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Exploring Grime Stories through east London heritage with Roony 'RiskyRoadz’ Keefe

Roony standing with grey jacket in front of brick wall
  • Written byJ Tilley
  • Published date 29 November 2022
Roony standing with grey jacket in front of brick wall
(c) Museum of London. 'Grime Stories' 2021. Photography by John Chase.
"The diversity and culture in east London and its rich and vibrant history means there are no limits to what can be achieved."

— Roony 'Riskyroadz' Keefe

In September 2023, LCF will be moving to a new home in Stratford, east London. We will be joined by our new neighbours on East Bank; BBC, Sadlers Wells, UCL, and V&A and together we will encompass an exciting, new, creative, and cultural neighbourhood for east London. East Bank will be a unique place of fashion, technology, culture and innovation with endless collaboration opportunities. In preparation for our move, we're delving deep into the roots of east London, finding out more about its rich legacy that lives on today through various mediums such as fashion, music, food, manufacturing and more.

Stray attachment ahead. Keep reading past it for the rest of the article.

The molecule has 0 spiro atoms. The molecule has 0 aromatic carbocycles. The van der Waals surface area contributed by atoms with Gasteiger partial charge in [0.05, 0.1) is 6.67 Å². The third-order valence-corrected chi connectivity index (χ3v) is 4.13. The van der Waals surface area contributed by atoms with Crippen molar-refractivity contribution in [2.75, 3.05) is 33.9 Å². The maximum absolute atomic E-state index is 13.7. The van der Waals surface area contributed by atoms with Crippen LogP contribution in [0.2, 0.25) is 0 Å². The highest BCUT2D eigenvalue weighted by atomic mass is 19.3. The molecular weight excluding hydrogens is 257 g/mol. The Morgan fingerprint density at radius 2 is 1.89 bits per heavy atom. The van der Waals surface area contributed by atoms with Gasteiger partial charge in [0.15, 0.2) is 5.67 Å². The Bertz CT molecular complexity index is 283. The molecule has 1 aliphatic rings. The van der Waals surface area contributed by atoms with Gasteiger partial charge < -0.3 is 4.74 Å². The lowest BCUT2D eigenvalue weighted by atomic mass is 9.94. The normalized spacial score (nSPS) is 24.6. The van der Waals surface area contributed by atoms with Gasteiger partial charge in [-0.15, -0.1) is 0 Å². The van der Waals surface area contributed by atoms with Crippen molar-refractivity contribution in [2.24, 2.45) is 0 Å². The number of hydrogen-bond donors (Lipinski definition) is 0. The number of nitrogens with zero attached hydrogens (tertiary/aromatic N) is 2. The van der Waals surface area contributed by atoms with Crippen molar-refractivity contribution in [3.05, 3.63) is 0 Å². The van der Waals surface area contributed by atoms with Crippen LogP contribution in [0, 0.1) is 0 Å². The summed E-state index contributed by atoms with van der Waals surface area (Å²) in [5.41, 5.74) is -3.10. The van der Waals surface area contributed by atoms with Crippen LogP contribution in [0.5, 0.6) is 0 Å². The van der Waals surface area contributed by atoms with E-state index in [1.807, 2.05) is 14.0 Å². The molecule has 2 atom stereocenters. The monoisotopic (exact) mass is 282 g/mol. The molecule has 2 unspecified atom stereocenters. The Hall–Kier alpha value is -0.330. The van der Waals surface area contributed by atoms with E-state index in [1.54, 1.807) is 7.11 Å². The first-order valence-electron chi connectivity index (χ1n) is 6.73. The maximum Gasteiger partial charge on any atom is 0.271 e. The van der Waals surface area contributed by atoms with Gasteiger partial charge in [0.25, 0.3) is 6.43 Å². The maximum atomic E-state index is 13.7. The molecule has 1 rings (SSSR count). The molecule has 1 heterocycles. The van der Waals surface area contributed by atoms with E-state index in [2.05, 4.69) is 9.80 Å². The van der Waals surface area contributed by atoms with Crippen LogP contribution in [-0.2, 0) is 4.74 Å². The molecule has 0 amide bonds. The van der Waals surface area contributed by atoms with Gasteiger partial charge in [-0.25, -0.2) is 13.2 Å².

Who best to give us an insight into the rich history of east London music and culture than Roony Keefe, aka RiskyRoadz. DJ, videographer and curator, east London's very own Roony Keefe has recently co-curated a display, Grime Stories: from the corner to the mainstream at Museum of London. The exhibition is open to the public until 04 December 2022 but if you can't make it, Roony tells us about the foundations of Grime and how integral fashion is to the culture and urban generation within east London.

Welcome! Tell us a little about yourself and your incredible career story...

I'm Roony Keefe, better known now as 'RiskyRoadz', and I'm essentially one of the original camera persons of Grime. I started a DVD series called 'RiskyRoadz' with Sparkie, a friend of mine, after my Nan (Grime Gran) bought me my first camera. I have since gone on to direct award winning music videos such as Skepta’s 'Man' plus many more. I've built up my production company which has had huge success with my series 'Grime Gran' but also 'RiskyRoadz 0121, a Royal Television Society nominated documentary, as well as feature in Rolling Stone’s top 10 essential British music documentaries and NME’s top 50 music documentaries of all time. I’m now onto curating museum exhibitions, so it's been a crazy journey!  As well as all of this, I'm also a dad, taxi driver and writer.